A ripe old age

Other long-lived vertebrates have been known to make it past their first century, but those animals still fall far short of the Greenland shark's length of life. For example, the Galápagos tortoise has an average life span of 150 years, box turtles live an average of 120 years and swans can live to be 100 years old.

But when it comes to longevity, all of these long-lived animals with backbones — yes, even the Greenland shark — can't hold a candle to colonies of corals, some of which are estimated to be more than 4,000 years old.

Greenland sharks' life span has been one of the biggest biological puzzles for scientists to unravel, Nielsen told Live Science. However, he added that he still has a long, slow road to travel before he runs out of new things to learn about these sharks and their slow-motion lives.

"Almost everything about their biology is a mystery. Big animals that live in deep waters are difficult to study," Nielsen said. "If you see a Greenland shark in the wild, you're seeing it for about 10 seconds — it's such a small glimpse. We've hardly seen anything. There's plenty for me to do in the future."

The findings were published online today (Aug. 11) in the journal Science.

Editor's note: This article was updated to clarify the techniques used in the study and to include more information about the discovery.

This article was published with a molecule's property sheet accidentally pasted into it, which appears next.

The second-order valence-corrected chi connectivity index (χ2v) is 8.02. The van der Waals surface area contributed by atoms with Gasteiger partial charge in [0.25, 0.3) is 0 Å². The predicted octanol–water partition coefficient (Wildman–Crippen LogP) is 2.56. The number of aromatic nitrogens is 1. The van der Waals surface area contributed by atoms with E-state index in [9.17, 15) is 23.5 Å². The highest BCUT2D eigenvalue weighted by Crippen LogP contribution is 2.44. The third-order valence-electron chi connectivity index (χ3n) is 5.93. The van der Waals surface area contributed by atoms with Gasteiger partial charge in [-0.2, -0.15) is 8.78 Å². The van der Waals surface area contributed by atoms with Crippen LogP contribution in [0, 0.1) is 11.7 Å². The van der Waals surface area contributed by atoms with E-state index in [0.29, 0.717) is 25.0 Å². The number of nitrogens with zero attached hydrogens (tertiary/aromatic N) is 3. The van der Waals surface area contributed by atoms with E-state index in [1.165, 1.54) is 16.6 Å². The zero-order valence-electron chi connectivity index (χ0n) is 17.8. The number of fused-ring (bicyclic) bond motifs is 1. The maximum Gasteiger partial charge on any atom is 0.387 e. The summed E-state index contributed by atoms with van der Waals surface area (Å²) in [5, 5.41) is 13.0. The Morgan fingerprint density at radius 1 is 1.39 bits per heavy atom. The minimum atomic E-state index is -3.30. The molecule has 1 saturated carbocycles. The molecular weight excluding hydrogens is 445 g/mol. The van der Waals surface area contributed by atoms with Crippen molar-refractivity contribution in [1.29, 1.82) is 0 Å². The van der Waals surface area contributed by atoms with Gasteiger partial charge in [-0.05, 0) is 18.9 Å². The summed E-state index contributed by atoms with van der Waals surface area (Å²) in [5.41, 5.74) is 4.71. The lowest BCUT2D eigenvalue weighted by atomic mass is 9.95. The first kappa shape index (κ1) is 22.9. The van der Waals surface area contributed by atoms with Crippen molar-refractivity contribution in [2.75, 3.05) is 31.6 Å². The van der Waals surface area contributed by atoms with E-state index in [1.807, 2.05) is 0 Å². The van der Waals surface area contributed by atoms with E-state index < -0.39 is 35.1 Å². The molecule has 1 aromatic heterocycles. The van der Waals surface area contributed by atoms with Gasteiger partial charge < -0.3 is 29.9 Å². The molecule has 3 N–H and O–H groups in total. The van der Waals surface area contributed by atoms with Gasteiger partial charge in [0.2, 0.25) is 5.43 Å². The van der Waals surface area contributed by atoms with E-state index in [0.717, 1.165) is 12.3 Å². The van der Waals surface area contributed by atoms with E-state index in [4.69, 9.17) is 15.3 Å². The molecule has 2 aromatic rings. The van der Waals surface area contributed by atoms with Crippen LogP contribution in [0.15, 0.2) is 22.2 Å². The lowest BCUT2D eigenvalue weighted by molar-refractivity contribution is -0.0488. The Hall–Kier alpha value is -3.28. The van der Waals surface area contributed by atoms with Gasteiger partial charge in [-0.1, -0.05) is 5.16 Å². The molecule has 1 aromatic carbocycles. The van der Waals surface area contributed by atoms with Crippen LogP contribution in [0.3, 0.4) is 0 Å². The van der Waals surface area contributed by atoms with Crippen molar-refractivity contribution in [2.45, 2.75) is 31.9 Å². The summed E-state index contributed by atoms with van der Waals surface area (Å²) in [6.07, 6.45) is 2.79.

Original article on Live Science.

Mindy Weisberger
Live Science Contributor

Mindy Weisberger is an editor at Scholastic and a former Live Science channel editor and senior writer. She has reported on general science, covering climate change, paleontology, biology and space. Mindy studied film at Columbia University; prior to Live Science she produced, wrote and directed media for the American Museum of Natural History in New York City. Her videos about dinosaurs, astrophysics, biodiversity and evolution appear in museums and science centers worldwide, earning awards such as the CINE Golden Eagle and the Communicator Award of Excellence. Her writing has also appeared in Scientific American, The Washington Post and How It Works Magazine.  Her book "Rise of the Zombie Bugs: The Surprising Science of Parasitic Mind Control" will be published in spring 2025 by Johns Hopkins University Press.